Tuesday, April 8, 2014

Congregational Growth by Country: 2013

Below is a list of the countries where the Church reported a net increase of four or more units for the year 2013.  The annual percentage increase for the number of wards and branches is also provided:

  1. United States +124 (0.9% increase)
  2. Brazil +31 (1.6% increase)
  3. Nigeria +28 (8.0% increase)
  4. Ghana +20 (13.5% increase)
  5. Cote d'Ivoire +19 (35.8% increase)
  6. Democratic Republic of the Congo +14 (12.1% increase)
  7. Philippines +14 (1.2% increase)
  8. Cape Verde +8 (34.8% increase)
  9. Canada +7 (1.5% increase)
  10. Australia +6 (2.1% increase)
  11. Benin +5 (83.3% increase)
  12. New Zealand +4 (1.9% increase)
  13. Portugal +4 (5.9% increase)
The net increase in the number of wards and branches in these 13 countries totals 284; a larger number than the net increase in the number of wards and branches for the entire Church for the year 2013 (239). Nine  countries experienced a net decrease of four or more units during 2013 including:
  1. Argentina -23 (2.8% decrease)
  2. Venezuela -12 (4.3% decrease)
  3. Peru -10 (1.3% decrease)
  4. Chile -8 (1.3% decrease)
  5. Uruguay -7 (4.4% decrease)
  6. Colombia -7 (2.6% decrease)
  7. Paraguay -6 (4.1% decrease)
  8. Mexico -5 (0.3% decrease)
  9. Papua New Guinea -4 (5.2% decrease)
Decreasing numbers of congregations in Argentina are particularly concerning as the Church has experienced a net decrease in congregations for several years notwithstanding church membership increasing by tens of thousands during this period. So far in 2014, many wards and branches have continued to have been closed in Argentina. It is important to note that unlike other countries in Latin America during the early 2000s, the Church in Argentina did not undergo a period of congregation consolidations during this period.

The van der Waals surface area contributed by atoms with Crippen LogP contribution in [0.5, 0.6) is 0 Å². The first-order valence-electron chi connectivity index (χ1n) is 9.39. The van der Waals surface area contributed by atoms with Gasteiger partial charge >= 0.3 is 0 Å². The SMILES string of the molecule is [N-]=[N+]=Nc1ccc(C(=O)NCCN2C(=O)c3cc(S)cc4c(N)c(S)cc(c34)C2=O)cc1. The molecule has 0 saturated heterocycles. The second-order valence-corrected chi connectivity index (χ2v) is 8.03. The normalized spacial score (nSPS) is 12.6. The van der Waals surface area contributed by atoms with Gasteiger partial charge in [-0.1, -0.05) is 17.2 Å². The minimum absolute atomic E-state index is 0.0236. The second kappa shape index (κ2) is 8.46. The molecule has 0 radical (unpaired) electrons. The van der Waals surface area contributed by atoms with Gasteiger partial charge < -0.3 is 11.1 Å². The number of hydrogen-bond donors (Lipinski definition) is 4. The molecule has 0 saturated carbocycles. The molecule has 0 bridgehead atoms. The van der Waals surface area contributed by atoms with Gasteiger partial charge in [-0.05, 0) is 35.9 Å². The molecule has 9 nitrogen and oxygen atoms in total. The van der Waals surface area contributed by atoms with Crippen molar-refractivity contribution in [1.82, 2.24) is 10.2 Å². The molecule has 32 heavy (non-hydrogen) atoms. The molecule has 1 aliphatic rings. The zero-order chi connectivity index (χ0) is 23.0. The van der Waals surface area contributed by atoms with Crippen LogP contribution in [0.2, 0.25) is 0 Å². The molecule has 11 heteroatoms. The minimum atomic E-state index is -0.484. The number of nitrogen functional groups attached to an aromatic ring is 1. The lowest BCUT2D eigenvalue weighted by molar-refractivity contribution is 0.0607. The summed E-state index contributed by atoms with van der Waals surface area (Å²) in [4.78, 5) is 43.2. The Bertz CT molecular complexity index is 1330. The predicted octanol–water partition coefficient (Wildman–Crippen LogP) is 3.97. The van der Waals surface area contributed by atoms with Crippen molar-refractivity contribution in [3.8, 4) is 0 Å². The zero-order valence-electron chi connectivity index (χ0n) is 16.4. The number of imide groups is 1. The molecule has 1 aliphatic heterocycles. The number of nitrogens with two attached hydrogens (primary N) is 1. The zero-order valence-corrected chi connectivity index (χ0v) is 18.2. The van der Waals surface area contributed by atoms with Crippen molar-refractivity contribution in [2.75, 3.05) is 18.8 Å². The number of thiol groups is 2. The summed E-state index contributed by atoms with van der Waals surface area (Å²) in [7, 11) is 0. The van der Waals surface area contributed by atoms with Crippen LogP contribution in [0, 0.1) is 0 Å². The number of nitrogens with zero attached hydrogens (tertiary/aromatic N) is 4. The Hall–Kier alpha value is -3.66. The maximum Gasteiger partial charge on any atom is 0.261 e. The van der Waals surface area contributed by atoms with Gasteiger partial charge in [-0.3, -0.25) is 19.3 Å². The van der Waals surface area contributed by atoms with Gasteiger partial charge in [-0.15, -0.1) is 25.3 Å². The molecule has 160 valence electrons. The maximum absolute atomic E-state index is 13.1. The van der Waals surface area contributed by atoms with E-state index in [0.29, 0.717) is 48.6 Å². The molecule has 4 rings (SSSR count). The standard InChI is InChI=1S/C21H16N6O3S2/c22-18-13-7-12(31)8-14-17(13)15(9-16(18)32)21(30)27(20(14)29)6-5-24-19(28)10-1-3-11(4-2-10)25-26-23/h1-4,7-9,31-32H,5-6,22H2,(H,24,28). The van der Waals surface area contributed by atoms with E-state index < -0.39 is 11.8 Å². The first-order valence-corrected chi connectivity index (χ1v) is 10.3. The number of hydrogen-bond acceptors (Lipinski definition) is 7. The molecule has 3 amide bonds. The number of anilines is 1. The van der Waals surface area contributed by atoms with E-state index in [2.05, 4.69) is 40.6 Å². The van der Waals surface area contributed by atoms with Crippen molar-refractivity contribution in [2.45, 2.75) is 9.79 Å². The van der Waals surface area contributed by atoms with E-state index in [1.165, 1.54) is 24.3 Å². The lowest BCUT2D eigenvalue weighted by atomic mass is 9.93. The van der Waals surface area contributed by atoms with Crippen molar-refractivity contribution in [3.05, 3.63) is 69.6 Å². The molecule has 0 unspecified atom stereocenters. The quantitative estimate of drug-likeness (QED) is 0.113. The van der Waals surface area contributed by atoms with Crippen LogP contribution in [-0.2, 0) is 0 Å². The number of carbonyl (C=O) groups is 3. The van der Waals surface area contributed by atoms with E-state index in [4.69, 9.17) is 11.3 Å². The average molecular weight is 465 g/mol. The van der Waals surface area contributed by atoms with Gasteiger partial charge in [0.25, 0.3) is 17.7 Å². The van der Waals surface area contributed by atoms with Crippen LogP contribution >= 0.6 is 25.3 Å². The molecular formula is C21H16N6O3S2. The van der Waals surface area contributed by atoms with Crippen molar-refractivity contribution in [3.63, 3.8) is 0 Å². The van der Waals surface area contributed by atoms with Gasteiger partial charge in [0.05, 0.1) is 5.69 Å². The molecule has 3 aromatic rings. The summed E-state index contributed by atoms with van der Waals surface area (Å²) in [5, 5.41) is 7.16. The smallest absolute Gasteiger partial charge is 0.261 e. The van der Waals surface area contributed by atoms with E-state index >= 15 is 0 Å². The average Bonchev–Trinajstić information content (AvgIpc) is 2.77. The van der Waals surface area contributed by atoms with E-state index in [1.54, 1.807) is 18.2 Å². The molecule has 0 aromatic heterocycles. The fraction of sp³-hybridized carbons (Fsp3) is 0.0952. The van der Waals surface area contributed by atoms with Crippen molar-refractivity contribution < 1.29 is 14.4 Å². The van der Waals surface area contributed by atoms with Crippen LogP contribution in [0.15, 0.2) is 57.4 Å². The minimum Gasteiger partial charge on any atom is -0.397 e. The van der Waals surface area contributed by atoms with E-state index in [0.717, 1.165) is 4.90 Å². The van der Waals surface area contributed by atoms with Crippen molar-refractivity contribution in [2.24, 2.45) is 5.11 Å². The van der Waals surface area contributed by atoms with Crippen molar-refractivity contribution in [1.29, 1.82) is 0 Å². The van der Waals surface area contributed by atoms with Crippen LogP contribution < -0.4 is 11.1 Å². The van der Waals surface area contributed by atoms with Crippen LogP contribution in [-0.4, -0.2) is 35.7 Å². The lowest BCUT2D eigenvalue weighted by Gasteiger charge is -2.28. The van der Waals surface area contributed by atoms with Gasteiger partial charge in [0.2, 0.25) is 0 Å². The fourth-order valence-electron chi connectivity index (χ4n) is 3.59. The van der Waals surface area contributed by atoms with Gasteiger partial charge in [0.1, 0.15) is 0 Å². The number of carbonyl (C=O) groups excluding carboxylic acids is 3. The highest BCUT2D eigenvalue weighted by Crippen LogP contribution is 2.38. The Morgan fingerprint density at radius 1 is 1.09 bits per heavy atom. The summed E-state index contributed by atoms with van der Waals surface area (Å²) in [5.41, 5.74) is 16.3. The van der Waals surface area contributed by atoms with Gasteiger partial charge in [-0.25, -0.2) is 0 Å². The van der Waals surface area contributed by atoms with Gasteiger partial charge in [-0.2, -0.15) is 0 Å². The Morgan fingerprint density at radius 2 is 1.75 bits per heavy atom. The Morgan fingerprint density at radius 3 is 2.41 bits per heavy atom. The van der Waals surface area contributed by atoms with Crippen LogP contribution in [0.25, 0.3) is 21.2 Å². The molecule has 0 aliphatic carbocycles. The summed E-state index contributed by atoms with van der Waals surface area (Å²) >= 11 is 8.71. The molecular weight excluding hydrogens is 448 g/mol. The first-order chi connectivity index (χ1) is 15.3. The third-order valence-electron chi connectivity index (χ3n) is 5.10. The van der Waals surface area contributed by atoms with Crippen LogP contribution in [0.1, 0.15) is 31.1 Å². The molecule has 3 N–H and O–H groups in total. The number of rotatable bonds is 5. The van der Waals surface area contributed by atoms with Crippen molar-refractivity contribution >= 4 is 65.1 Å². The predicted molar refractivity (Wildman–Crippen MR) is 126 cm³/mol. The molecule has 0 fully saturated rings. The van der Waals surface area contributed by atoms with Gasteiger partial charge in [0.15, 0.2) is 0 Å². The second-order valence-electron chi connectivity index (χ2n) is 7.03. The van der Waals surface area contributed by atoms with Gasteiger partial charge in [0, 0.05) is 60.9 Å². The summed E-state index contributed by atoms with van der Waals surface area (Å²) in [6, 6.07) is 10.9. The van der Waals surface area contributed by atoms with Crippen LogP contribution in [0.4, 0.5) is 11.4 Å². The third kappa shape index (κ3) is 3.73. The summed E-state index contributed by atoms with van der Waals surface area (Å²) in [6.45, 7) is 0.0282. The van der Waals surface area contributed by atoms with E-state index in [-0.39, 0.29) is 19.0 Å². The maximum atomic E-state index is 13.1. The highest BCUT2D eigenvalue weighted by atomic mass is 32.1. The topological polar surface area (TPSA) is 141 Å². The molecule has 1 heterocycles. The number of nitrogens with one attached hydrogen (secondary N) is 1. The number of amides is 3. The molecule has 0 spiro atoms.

Membership by Country Statistics Released for 2013

Membership and congregation totals for nations with a reported LDS presence are now available on the Church's official website and can be found at http://www.mormonnewsroom.org/facts-and-statistics. Data is available under the country profiles on the right side of the site.

The 20 countries with the highest annual membership growth rates in 2013 are listed below. Lists for nations with the most rapid membership growth rates are also available for 2006, 2007, 2008, 2009, 2010, 2011, and 2012. The percentage next to the country name is the annual growth rate percentage which is followed by the country's LDS membership at year-end 2012. Countries in bold experienced a membership increase greater than 200. 
  1. Rwanda - 82.6% - 221
  2. Botswana - 40.4% - 3,021
  3. Benin - 33.1% - 1,439
  4. Togo - 24.0% - 2,307
  5. Dominica - 23.6% - 173
  6. Cote d'Ivoire - 21.4% - 22,576
  7. Liberia - 20.5% - 8,081
  8. Malawi - 16.3% - 1,653
  9. Cape Verde - 15.8% - 10,796
  10. Georgia - 15.7% - 250
  11. Mozambique - 14.4% - 6,900
  12. Angola - 14.2% - 1,436
  13. Sierra Leone - 12.1% - 13,078
  14. Swaziland - 11.2% - 1,693
  15. Vanuatu - 11.1% - 6,103
  16. Kazakhstan - 11.1% - 240
  17. Solomon Islands - 10.8% - 564
  18. Ghana - 10.2% - 57,748
  19. Grenada - 10.2% - 336
  20. Democratic Republic of the Congo - 9.7% - 37,909
Below is a list of the top ten countries by numerical increase in membership for the year 2013. Each country is provided with the national increase in membership and the percentage of this increase out of total Church membership increase. Lists are also available for 2007, 2008, 2009, 2010, 2011, and 2012.  71.6% of 2013 LDS membership increase can be attributed to the following 10 nations. 
  1. United States - 77,473 - 27.0%
  2. Brazil - 40,099 - 13.4%
  3. Mexico - 26,539 - 8.9%
  4. Peru - 16,110 - 5.4%
  5. Philippines - 12,951 - 4.3%
  6. Argentina - 9,876 - 3.3%
  7. Ecuador - 9,082 - 3.0%
  8. Nigeria - 8,141 - 2.7%
  9. Guatemala - 7,974 - 3.7%
  10. Honduras - 6,230 - 2.1%
I will post an analysis of 2013 congregational growth in the coming days.